Background: Many cancers are attributed to somatic mutation of DNA. We investigated whether it is feasible to detect cancer-associated somatic mutations in patients with neoplasms by using plasma DNA. Methods: Plasma samples were prospectively collected from 240 patients undergoing colonoscopy. Colorectal biopsies were performed as clinically indicated in 135 patients, and risk factor information was available from 232 patients. DNA was extracted from plasma and colorectal tissue and was amplified by use of a polymerase chain reaction method that enriches for mutations in codon 12 of the K-ras oncogene. Molecular, histologic, and clinical data were compared by use of two-sided Fisher's exact test. Results: Mutations in the K-ras gene detected in the plasma of 64 (28%) of 232 patients were statistically significantly associated with colorectal cancer risk factors (P = .0002). Of those patients having tissue available for comparison (n = 135), mutations in the K-ras gene were found in the tissues of 35 patients, and 29 (83%) of these 35 showed mutations in plasma samples. In contrast, the plasma assay was negative in 93 of the 100 patients whose tissue K-ras was wild-type. Among patients without biopsies (n = 105), 28 had mutated K-ras in their plasma DNA, despite the absence of remarkable colonoscopy findings; 24 of these 28 patients had risk factors for colorectal cancer. Overall, 25 (39%) of 64 patients showing mutations in plasma DNA had colorectal neoplasms with K-ras mutations compared with five (3%) of 176 patients without K-ras mutations in plasma DNA. Conclusion: Plasma DNA assays for the detection of mutations in K-ras codon 12 may provide a feasible method to screen populations for somatic mutations frequently found in neoplasms. The clinical utility of using this test in screening populations requires further study.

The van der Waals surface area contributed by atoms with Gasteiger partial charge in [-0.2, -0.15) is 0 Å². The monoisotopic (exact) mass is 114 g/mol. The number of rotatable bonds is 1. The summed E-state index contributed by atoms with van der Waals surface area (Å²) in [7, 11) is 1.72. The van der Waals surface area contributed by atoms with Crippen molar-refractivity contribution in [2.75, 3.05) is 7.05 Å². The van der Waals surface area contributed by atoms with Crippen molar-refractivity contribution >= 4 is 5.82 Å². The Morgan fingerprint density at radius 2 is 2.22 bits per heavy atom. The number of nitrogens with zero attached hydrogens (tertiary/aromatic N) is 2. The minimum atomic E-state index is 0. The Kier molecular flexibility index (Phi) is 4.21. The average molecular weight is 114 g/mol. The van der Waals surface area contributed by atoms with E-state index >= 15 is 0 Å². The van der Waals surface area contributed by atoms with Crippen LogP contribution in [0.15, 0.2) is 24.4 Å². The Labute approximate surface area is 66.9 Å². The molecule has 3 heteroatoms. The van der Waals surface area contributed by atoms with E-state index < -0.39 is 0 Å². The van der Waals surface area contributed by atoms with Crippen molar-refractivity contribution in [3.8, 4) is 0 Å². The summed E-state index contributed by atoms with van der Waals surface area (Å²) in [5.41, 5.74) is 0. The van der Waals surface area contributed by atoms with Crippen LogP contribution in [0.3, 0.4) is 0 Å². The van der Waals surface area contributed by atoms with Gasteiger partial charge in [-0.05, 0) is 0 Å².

|Original language||English (US)|
|Number of pages||6|
|Journal||Journal of the National Cancer Institute|
|State||Published - Jun 7 2000|
All Science Journal Classification (ASJC) codes
- Cancer Research